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They need help

After a student took his life at the All India Institute of Medical Sciences (AIIMS) recently, the authorities are scouting for solutions that can act as support and safeguards for aspiring doctors who may need help, including those from rural, non-English-medium, and/or reserved class backgrounds.

education Updated: Mar 14, 2012 14:50 IST
Rahat Bano

After a student took his life at the All India Institute of Medical Sciences (AIIMS) recently, the authorities are scouting for solutions that can act as support and safeguards for aspiring doctors who may need help, including those from rural, non-English-medium, and/or reserved class backgrounds. Following students’ protests after the tragedy, the director issued a letter appointing Sukhdeo Thorat, former chairman, University Grants Commission, as head of a committee that will give suggestions on “academic and welfare enhancement” of undergraduate students at AIIMS, particularly those from the reserved categories. (See box for details)

Meanwhile, AIIMS’ remedial English course calls for a review. The course with weekly classes was started about three-four years ago on the Thorat committee’s recommendation, said Rakesh Yadav, sub-dean, AIIMS. A few students say it focused on spoken language and was not well-publicised on campus. The deceased MBBS student who had studied through the Hindi-medium in school though described as talented (he ranked 500 out of 50,000 AIIMS entrance test takers and second in the ST category) reportedly had problems with English lectures. Medical students do not just have to have a good command of the English lexicon and grammar, they have to also learn scientific terminology in English.

While AIIMS director RC Deka says there are “a lot of” support systems for students including English tutorials, he adds, “Some of the classes were not regularly held. That is my suspicion.” He says that they have held discussions on putting technical terms in Hindi script.

The course is not compulsory. Yadav says they realise “it’s not sufficient.”

“We are now thinking why not have a one-month crash course. We are encouraging faculty to speak Hinglish. We are trying to contact a lot of NGOs and are planning to go in the same direction...of a structured English language course,” says Yadav. AIIMS is considering roping in Centre for Research & Education for Social Transformation (CREST), an autonomous entity under the Kerala government, which has organised enrichment programmes for IIT Delhi students.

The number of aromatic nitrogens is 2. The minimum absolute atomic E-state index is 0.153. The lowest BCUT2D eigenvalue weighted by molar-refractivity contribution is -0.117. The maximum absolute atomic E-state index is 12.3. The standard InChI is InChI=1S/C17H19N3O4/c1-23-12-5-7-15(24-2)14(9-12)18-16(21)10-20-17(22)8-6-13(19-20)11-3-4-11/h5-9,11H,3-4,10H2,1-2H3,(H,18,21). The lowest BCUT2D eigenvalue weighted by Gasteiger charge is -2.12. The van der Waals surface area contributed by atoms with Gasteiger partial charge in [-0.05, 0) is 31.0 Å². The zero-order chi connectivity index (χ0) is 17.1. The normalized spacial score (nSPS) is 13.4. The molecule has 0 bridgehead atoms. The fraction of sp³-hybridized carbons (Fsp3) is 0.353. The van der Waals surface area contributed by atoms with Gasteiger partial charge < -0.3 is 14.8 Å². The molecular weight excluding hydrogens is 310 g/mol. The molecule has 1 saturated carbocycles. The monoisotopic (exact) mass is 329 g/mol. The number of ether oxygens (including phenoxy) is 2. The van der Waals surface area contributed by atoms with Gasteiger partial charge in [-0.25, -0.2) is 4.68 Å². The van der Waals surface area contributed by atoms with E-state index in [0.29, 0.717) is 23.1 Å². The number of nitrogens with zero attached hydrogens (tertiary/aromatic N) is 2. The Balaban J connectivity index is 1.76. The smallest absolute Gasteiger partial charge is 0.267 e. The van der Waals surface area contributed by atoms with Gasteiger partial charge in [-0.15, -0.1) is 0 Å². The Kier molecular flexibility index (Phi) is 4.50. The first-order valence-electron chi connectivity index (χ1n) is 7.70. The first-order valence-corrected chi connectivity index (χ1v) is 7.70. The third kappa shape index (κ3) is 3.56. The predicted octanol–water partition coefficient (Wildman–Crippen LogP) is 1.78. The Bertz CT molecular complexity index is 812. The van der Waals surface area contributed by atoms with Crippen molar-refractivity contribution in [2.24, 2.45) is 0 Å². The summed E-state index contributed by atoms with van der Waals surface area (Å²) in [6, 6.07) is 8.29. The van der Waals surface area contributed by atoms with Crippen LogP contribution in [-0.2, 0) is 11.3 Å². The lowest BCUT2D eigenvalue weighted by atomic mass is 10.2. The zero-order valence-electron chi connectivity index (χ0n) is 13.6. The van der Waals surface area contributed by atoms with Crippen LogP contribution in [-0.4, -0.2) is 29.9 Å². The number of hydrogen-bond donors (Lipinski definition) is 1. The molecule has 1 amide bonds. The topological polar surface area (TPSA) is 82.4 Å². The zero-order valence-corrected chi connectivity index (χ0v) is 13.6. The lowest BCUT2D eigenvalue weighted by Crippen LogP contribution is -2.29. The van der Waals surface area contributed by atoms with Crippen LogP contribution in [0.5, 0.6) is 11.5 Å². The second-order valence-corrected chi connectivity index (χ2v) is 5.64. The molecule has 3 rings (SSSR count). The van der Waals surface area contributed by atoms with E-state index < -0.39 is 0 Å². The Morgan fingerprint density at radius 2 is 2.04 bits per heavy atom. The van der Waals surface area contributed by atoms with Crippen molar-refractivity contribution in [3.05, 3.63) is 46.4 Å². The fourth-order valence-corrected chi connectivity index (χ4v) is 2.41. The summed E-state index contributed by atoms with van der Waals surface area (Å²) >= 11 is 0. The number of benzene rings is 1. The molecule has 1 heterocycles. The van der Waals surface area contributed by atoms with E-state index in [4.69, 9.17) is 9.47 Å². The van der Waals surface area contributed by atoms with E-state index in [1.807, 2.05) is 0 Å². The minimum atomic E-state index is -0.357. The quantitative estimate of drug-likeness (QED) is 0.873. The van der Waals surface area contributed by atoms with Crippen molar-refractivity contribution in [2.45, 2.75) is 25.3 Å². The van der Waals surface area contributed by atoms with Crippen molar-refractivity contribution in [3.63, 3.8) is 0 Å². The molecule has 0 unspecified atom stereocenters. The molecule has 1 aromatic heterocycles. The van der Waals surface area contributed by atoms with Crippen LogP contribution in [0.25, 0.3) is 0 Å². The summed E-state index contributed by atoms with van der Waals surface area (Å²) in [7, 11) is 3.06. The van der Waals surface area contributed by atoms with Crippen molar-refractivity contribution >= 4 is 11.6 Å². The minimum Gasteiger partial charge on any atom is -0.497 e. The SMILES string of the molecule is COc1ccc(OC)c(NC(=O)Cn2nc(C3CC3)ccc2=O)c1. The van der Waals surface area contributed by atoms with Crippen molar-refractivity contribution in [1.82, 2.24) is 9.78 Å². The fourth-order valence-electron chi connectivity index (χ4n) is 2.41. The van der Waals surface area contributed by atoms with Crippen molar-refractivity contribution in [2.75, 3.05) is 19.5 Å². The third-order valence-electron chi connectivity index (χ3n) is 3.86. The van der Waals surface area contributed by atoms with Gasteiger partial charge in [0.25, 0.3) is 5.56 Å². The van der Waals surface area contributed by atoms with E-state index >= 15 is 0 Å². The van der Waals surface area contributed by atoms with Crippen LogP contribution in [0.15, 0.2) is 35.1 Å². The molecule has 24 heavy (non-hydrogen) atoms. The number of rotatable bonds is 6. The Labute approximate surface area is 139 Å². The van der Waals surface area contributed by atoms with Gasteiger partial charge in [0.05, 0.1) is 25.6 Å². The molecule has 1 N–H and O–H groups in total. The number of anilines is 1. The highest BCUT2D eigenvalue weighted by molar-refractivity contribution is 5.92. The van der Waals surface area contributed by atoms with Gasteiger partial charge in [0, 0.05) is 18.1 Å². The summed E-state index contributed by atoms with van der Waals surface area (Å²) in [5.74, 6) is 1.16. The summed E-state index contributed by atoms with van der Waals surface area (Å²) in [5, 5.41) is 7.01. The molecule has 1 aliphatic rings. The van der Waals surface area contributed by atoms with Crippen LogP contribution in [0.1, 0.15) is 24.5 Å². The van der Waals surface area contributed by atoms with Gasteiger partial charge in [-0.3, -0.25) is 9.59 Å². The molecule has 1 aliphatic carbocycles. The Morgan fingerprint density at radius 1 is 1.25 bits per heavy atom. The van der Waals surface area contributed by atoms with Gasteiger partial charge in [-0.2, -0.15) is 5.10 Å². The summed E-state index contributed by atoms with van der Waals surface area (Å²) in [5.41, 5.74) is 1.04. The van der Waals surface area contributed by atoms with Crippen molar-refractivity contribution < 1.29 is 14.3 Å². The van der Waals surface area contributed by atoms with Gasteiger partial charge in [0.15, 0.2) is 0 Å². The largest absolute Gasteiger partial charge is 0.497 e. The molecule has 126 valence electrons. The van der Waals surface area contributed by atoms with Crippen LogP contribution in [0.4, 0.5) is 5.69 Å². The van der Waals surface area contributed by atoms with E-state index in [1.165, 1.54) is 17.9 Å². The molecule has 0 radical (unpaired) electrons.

Authorities insist that there are “in-built mechanisms” for psychological cases as well, the majority of which are reported to the academic section. “There are clinical psychologists in our psychiatry department. Students are given psychological advice when they come in the first year. There are classes on stress management embedded in the MBBS curriculum. We’ll be enhancing those things,” says Deka.

Is the faculty sensitive and proactive in spotting and reaching out to students in distress? According to Deka, it is, and the teachers “should” report a student, if, for example, he is absent for a long time. “Sometimes senior students help and report the student to the psychiatry department. In this (suicide) case, there was no reported ailment.” But a reserved category student said they have to have a psychologist because it’s a medical college. Moreover, “he runs his OPD.” Among the things the students wish for is interaction with the faculty, mentorship, notifying students about their attendance record after every semester and a committee which redresses grievances in a time-bound manner. New proposals are on the cards and the committee has to suggest more solutions. We hope it’ll usher in change for the better.

Will this panel on student welfare help?
AIIMS appointed a committee headed by former chairman, University Grants Commission, to advise it on “academic and welfare enhancement” of its undergraduates, particularly those from SC/ST and OBC categories. With one month to finish the task, the committee’s brief is to:
* “Examine the extent of implementation of the recommendations of (a previous) Thorat Committee by the institute
* Identify gaps and recommend short-term and long-term measures to be implemented in a time-bound manner
* Propose the creation of a permanent oversight mechanism for ensuring that the support structures for UG students do not become dysfunctional
* Suggest further measures for the welfare and academic enhancement of UG students, particularly those from the SC/ST/OBC categories”

It is also expected to examine if IIT-Delhi’s support structure can be replicated at AIIMS